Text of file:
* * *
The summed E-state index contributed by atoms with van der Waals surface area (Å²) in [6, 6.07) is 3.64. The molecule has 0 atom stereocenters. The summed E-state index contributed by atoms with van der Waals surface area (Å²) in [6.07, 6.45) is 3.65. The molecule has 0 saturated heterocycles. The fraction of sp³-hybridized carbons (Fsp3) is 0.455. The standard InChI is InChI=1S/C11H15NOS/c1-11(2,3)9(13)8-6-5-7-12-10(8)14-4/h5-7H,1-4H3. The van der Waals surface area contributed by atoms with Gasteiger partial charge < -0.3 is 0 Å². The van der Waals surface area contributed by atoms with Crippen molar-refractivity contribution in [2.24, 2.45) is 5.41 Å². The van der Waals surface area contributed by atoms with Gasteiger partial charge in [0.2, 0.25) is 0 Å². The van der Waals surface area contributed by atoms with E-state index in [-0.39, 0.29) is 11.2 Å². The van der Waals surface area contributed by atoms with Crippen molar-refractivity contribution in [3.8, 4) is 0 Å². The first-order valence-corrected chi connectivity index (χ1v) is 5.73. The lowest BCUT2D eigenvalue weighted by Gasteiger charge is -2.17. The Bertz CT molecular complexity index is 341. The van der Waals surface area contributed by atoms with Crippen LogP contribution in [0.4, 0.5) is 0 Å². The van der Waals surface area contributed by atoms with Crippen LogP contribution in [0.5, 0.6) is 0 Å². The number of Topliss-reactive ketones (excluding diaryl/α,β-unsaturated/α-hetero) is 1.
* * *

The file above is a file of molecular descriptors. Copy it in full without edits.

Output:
The summed E-state index contributed by atoms with van der Waals surface area (Å²) in [6, 6.07) is 3.64. The molecule has 0 atom stereocenters. The summed E-state index contributed by atoms with van der Waals surface area (Å²) in [6.07, 6.45) is 3.65. The molecule has 0 saturated heterocycles. The fraction of sp³-hybridized carbons (Fsp3) is 0.455. The standard InChI is InChI=1S/C11H15NOS/c1-11(2,3)9(13)8-6-5-7-12-10(8)14-4/h5-7H,1-4H3. The van der Waals surface area contributed by atoms with Gasteiger partial charge < -0.3 is 0 Å². The van der Waals surface area contributed by atoms with Crippen molar-refractivity contribution in [2.24, 2.45) is 5.41 Å². The van der Waals surface area contributed by atoms with Gasteiger partial charge in [0.2, 0.25) is 0 Å². The van der Waals surface area contributed by atoms with E-state index in [-0.39, 0.29) is 11.2 Å². The van der Waals surface area contributed by atoms with Crippen molar-refractivity contribution in [3.8, 4) is 0 Å². The first-order valence-corrected chi connectivity index (χ1v) is 5.73. The lowest BCUT2D eigenvalue weighted by Gasteiger charge is -2.17. The Bertz CT molecular complexity index is 341. The van der Waals surface area contributed by atoms with Crippen LogP contribution in [0.4, 0.5) is 0 Å². The van der Waals surface area contributed by atoms with Crippen LogP contribution in [0.5, 0.6) is 0 Å². The number of Topliss-reactive ketones (excluding diaryl/α,β-unsaturated/α-hetero) is 1.